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UN Calls For Actions To Fight Violence Against Women

UK: UN Rights Expert Calls For Improved Actions To Fight Violence Against Women And Girls

LONDON / GENEVA (16 April 2014) – The United Nations Special Rapporteur on violence against women, Rashida Manjoo, today urged the Government of the United Kingdom to consider the best interests of all women and girls in addressing the specific needs of survivors of violence.

“The UK Government has declared violence against women a priority, and in 2010 developed a strategy and other measures to address the problem,” Ms. Manjoo noted, “but a more comprehensive and targeted response to address acts of violence against women and girls is needed.”

“Despite many positive developments, violence against women remains a pervasive challenge throughout the United Kingdom,” said the independent expert charged by the UN Human Rights Council to monitor, report and advise on violence against women, its causes and consequences.

In the course of last year, she recalled, “7% of women in England and Wales reported having experienced any type of domestic abuse. This is the equivalent to 1.2 million female victims. It is also estimated that 2.5% of women reported having experienced any type of sexual assaults. This is the equivalent to an estimated 400,000 female victims.”

“Other manifestations of violence which were reported throughout my visit,” Ms. Manjoo said, “included sexual harassment, gender-based bullying, forced and/or early marriages, female genital mutilation, gang-related violence, so called honour- related violence, and trafficking.”

Women’s organizations in the UK informed the Special Rapporteur that black and minority ethnic and migrant women experience a disproportionate rate of domestic homicide, and that women of Asian origin are up to three times more likely to commit suicide than other women as a result of violence.

“A very clear concern was articulated about the shift from gender specificity to gender neutrality in the Government’s responses to violence against women,” she warned. “The shift to a formal understanding of equality is working to privilege neutral approaches, to the detriment of gender specific initiatives and programmes.”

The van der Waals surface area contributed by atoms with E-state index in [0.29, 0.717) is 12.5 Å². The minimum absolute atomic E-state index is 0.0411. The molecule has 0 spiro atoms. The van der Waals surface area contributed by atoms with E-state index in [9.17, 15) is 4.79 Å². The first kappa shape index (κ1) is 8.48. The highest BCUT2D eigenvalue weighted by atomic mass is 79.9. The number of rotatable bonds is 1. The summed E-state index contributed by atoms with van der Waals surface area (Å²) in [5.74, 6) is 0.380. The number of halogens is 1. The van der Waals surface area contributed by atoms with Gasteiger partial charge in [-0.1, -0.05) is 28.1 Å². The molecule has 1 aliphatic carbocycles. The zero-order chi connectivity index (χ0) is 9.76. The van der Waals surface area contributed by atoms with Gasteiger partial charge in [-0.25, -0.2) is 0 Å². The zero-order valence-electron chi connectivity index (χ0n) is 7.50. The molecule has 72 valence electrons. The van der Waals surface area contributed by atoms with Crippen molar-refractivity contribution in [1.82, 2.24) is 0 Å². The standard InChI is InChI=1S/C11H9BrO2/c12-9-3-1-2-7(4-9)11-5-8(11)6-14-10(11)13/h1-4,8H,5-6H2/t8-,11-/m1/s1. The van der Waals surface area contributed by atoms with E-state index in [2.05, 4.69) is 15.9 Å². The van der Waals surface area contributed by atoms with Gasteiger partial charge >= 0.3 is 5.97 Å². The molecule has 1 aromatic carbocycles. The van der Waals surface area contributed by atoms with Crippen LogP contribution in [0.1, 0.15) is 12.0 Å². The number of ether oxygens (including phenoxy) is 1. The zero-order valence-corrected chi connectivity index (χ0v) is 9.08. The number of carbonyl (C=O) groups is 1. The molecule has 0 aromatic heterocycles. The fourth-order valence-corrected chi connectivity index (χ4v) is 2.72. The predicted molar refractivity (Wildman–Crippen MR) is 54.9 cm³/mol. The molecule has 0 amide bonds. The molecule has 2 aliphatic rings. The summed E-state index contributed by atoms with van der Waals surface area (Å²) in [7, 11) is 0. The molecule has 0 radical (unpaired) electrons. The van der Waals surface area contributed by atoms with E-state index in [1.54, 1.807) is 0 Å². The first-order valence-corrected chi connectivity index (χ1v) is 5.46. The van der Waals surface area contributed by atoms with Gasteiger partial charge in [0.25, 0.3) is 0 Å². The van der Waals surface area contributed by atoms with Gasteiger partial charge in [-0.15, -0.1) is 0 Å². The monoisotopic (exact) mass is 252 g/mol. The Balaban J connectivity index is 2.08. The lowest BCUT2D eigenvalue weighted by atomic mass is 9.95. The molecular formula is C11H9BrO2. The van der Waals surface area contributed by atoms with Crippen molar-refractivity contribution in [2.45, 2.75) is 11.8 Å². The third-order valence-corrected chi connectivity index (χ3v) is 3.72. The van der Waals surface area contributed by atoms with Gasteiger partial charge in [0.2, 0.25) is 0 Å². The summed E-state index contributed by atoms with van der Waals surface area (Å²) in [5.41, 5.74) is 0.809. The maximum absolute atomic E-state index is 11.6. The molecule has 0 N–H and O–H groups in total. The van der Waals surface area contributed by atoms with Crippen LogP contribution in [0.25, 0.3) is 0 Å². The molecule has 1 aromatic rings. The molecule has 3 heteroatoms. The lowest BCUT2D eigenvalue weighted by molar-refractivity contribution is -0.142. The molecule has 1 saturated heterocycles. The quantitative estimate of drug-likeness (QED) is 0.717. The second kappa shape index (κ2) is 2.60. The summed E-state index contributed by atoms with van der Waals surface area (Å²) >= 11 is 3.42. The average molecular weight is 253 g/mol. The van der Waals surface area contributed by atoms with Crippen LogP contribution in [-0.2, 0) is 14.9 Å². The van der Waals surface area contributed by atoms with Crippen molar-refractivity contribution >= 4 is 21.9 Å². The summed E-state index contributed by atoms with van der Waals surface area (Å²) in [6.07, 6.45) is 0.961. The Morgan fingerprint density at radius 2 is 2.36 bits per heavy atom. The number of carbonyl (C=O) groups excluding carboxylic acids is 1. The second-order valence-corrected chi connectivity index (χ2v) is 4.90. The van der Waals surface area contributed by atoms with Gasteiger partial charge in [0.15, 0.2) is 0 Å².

The Special Rapporteur also pointed out that the current austerity measures are having a disproportionate impact, not only in the specific provision of violence against women services, but more generally, on other cross-cutting areas affecting women, such as poverty and unemployment, which are contributory factors to violence against women and girls.

“It is important to recognize that the reduction in the number and quality of specialized services for women does impact health and safety needs of women and children, and further restricts them when considering leaving an abusive home, thus putting them at a heightened risk of re-victimization,” the human rights expert stressed.

Ms. Manjoo welcomed the implementation of the 2010 strategy to fight violence against women in the UK, which is accompanied by annual Action Plans developed in consultation with all relevant parties, and monitored across government departments.

She noted that, in order to address shortcomings in responses, the British authorities have piloted and completed the evaluation of a series of initiatives, including Domestic Violence Protection Orders, which enable the police and magistrates to exclude a perpetrator from the home for up to 28 days.

The rights expert further noted that, since March 2013, the non-statutory definition of domestic abuse in the UK, previously restricted to “adults”, includes victims aged 16 and 17, as well as the concepts of controlling and coercive behaviour.

During her 16-day mission to the United Kingdom, the Special Rapporteur visited London, Leicester, Edinburgh, Glasgow, Belfast, Cookstown, Cardiff and Bristol.

The Special Rapporteur’s comprehensive findings will be discussed in the report to be presented to the United Nations Human Rights Council in June 2015.

ENDS

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